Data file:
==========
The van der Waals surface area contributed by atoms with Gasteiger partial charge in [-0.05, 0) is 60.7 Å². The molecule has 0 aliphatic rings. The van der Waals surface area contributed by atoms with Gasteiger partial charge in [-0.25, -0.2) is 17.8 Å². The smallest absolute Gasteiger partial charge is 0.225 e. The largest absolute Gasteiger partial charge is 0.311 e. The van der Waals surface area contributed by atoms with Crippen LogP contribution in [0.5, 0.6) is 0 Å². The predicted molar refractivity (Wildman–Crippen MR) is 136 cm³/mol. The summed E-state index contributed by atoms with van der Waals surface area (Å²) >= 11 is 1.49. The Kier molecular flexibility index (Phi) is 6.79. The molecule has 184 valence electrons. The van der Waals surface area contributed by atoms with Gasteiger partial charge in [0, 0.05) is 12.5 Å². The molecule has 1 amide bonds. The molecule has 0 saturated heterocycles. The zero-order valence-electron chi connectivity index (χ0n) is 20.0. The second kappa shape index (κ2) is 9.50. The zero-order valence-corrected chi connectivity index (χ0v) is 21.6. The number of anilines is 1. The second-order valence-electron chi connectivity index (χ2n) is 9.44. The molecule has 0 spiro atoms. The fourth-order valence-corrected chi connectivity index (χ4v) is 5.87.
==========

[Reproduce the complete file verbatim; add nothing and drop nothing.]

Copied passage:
The van der Waals surface area contributed by atoms with Gasteiger partial charge in [-0.05, 0) is 60.7 Å². The molecule has 0 aliphatic rings. The van der Waals surface area contributed by atoms with Gasteiger partial charge in [-0.25, -0.2) is 17.8 Å². The smallest absolute Gasteiger partial charge is 0.225 e. The largest absolute Gasteiger partial charge is 0.311 e. The van der Waals surface area contributed by atoms with Crippen LogP contribution in [0.5, 0.6) is 0 Å². The predicted molar refractivity (Wildman–Crippen MR) is 136 cm³/mol. The summed E-state index contributed by atoms with van der Waals surface area (Å²) >= 11 is 1.49. The Kier molecular flexibility index (Phi) is 6.79. The molecule has 184 valence electrons. The van der Waals surface area contributed by atoms with Gasteiger partial charge in [0, 0.05) is 12.5 Å². The molecule has 1 amide bonds. The molecule has 0 saturated heterocycles. The zero-order valence-electron chi connectivity index (χ0n) is 20.0. The second kappa shape index (κ2) is 9.50. The zero-order valence-corrected chi connectivity index (χ0v) is 21.6. The number of anilines is 1. The second-order valence-electron chi connectivity index (χ2n) is 9.44. The molecule has 0 spiro atoms. The fourth-order valence-corrected chi connectivity index (χ4v) is 5.87.